Rant and Rave
Updated whenever Tom gets off his big wide duff.
By the way, for an explanation of Ranting and Raving, see The Rant and Rave Primer by Dr. Thomas L. Magliozzi.
Enough Is Enough!
An Open Letter to the 'People in Charge' at All the Auto Companies
by Tom Magliozzi
Listen up, because I ain't kidding.
The other day, I had occasion to drive a BMW M Roadster (the souped-up version of the Z-3), and although I used to think I'd never meet a convertible I didn't like, I didn't like it--mostly because it is grossly and unnecessarily overpowered. That got me thinking about other unnecessarily overpowered vehicles which really shouldn't be on the road. After all, they serve no purpose other than to get people into trouble, into accidents and into the obituaries. (Keep your pants on. I know about fun. I'll get to that part.)
As Americans, we've been taught to believe in the power (and the sanctity) of the "free market." Except in rare cases, we don't want the government sticking its inept, corrupt nose into our business. We won't accept governmental controls that would prohibit Ford from manufacturing a Mustang Cobra--or Chrysler a Viper, or GM a Corvette. Our belief is that the free market will take care of things. If people don't want it, Ford (or Chrysler or GM or Toyota or BMW) won't make it.
Personally, I don't completely agree with this philosophy. It allows individuals and companies to pander to the lowest levels of intelligence and the highest levels of bad taste. In the media, it gives us the likes of Jerry Springer. Jerry Springer and Vipers don't make us a better people, nor do they make this country a better place to live. But Jerry Springer is only Jerry Springer, whereas in the case of automobiles we have an entire industry from which we have the right to expect more. We expect highly paid, presumably intelligent executives to have the intelligence and wisdom to go beyond the anything-for-a-buck mentality.
Some of us had the audacity to think that the horsepower wars of the '60s were mercifully coming to an end. On the contrary, the trend seems to be moving in the opposite direction. BMW, which had a perfectly fine sports car in its four-cylinder Z-3, felt the need to turn it into an outrageously powered car. Mercedes is getting power-crazed. Even mild-mannered Toyota is touting the power of its vehicles. And the Viper--along with the people who produce it--makes me puke.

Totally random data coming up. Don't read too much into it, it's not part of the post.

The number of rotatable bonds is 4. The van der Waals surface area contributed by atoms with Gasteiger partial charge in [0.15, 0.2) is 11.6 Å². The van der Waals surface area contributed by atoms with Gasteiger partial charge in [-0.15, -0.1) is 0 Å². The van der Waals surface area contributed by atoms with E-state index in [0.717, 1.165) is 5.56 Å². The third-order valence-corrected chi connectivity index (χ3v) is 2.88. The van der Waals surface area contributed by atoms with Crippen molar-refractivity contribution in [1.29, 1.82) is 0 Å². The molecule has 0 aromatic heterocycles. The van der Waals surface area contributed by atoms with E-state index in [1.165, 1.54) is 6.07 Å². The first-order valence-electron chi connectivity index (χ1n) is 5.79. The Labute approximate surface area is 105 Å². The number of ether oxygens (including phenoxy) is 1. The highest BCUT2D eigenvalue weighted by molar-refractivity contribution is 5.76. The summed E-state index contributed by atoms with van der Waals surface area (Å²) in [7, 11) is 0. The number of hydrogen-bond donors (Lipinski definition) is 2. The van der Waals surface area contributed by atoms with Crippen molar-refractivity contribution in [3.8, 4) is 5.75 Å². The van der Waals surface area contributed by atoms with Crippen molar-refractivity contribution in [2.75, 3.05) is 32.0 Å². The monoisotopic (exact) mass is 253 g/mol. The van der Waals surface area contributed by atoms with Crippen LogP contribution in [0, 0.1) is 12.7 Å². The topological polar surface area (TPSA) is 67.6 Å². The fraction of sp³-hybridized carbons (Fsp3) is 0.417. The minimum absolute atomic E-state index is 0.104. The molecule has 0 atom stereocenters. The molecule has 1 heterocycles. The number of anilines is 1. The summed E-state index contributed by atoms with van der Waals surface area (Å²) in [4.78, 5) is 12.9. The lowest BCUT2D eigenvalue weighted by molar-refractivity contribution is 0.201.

Am I just an old fart trying to take away people's freedom and their joie de vivre--the enjoyment of driving a sporty car? I don't think so. I have owned an MGA, a TR-6 and a Fiat Spyder. (And you certainly have to be a "sport" to drive a Fiat!) One doesn't need excessive, unnecessary horsepower to have fun driving. A sports car doesn't need to have 350 hp to be a sports car. Is the Miata not far more of a sports car than the Mustang? And let's not forget that the car that introduced a sports car "for the people" was the 1964 Mustang. Hundreds of thousands were sold with a perfectly adequate six-cylinder engine (145 hp, I think).
So, what can we do to fight the sanctity of the free market? First, we have to accept that no matter how highly paid and intelligent executives may be, it appears they can never be trusted not to succumb to the siren call of the almighty buck. Given that fact, they simply can't be trusted to "do the right thing." It's hopeless. If they exhibit no moral sense, then I suppose those who do have some sense have the right to tell them, and to attempt to stop them.
If we are constrained by the "sanctity" of the free market, the automobile industry will continue to make ridiculous, dangerous vehicles as long as someone buys them. And as we well know, there will always be testosterone-poisoned buyers.
So here's the plan devised by my clever brother and me: You want to make them? OK, go ahead. And the morons want to buy them? Go ahead. But we, the people, don't have to allow you to drive them on the roads that we use.
That is, we won't allow you to register them!
Here's my plea.
I'm looking for a few brave, levelheaded politicians--whom the auto and oil companies don't have in their pockets--to help me write legislation that will prohibit the *registration* of certain vehicles. It turns out to be easy to identify such vehicles. You can't just limit horsepower, because big, heavy vehicles do need lots of horsepower. What we need to do is prohibit vehicles that exceed a maximum horsepower-to-weight ratio. Here are some numbers:
|BMW M Roadster||.08|
|Camry||.04 to .06|
It's pretty easy to identify cars that shouldn't be on the road. A horsepower/weight ratio for sensible cars--cars that have plenty of power, by the way--is .06. Note that the Suburban (with a 255 hp engine) has a ratio of only .05 because it weighs more than 5,000 pounds. The ridiculous Viper, weighing 3,400 pounds, has 450 horsepower.
I'm going to send this rant to my state legislators. If you're interested in doing the right thing, you can do the same. You can find your state legislators right here: http://www.govnetworks.com/legislat.htm.
Thanks for listening.
Follow-ups to this rant:
What do you think?
Any ideas out there?